Encryption’s Impact on Potential Liability Under CCPA

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(This article is brought to you courtesy of the International Association of Privacy Professional (IAPP) and first appeared in The Privacy Advisor, IAPP’s original content publication for privacy professionals).

In the last decade, California has suffered twice as many data breaches as any other state, with roughly 1,493 breaches affecting nearly 5.6 billion records. For an organization that handles the data of California consumers, adopting a robust security system is prudent.

Encrypting consumer data is one strategy that an organization can adopt as part of a comprehensive information security and privacy program. Encryption benefits consumers by rendering compromised data unreadable, so that even if encrypted data is disclosed, the risk of harm to an individual, such as identity theft or physical safety, is significantly limited. Where California’s privacy laws apply to an organization, encrypting customer data will provide immunity from the private right of action under the California Consumer Privacy Act and limit obligations of notification in the event of a data breach under California’s data breach notification law.

How will encrypting data benefit your organization in California?

Under CCPA, California consumers are provided a private right of action, which permits them to file civil suits against businesses for certain types of data breaches and potentially recover either statutory damages of up to $750 or actual damages, whichever is greater. In class-action litigation involving millions of consumers, these damages can add up quickly. Compared to the EU General Data Protection Regulation, which allows for fines of up to 4% of global turnover, damages under the CCPA do not have a similar liability cap. As a result, a business’s damages under the CCPA could conceivably dwarf the fines permitted by the GDPR.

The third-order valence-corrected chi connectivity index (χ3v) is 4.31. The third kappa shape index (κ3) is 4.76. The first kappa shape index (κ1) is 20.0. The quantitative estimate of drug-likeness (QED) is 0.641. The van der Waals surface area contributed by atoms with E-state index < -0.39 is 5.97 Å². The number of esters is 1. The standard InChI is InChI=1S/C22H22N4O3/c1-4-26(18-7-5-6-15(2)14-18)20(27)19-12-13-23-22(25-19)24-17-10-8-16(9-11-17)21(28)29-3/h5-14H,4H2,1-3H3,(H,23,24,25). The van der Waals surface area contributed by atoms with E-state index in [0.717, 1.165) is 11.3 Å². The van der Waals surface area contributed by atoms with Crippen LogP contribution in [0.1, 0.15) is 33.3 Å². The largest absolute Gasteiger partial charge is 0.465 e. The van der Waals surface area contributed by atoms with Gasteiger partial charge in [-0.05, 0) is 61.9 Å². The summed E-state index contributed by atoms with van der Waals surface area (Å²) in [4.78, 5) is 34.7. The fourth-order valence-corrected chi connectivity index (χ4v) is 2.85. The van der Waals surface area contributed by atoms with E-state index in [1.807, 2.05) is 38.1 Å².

As mentioned above, this private right of action only applies to certain types of data breaches. First, the breach must consist of a California resident’s first name (or first initial) and last name in combination with one of the following: Social Security number, some unique identification number issued on a government document that is commonly used to verify an individual’s identity, account number or credit or debit card number in combination with any required security code, medical information, health insurance information, or unique biometric data used to authenticate an individual. Collectively, all these categories are referred to as “covered personal information.”

Even if covered personal information is compromised, the private right of action under the CCPA only applies to breaches of nonencrypted or nonredacted covered personal information resulting from a business’s failure to implement and maintain reasonable security procedures and practices. In determining reasonableness, the attorney general may look to the 20 security controls promulgated by the Center for Internet Security, which the California Department of Justice identified in 2016 as establishing the minimum controls required to show a reasonable security system. These controls recommend encryption. Thus, for an organization seeking to limit liability under the CCPA, encrypting covered personal information of California consumers is a very effective way to do so.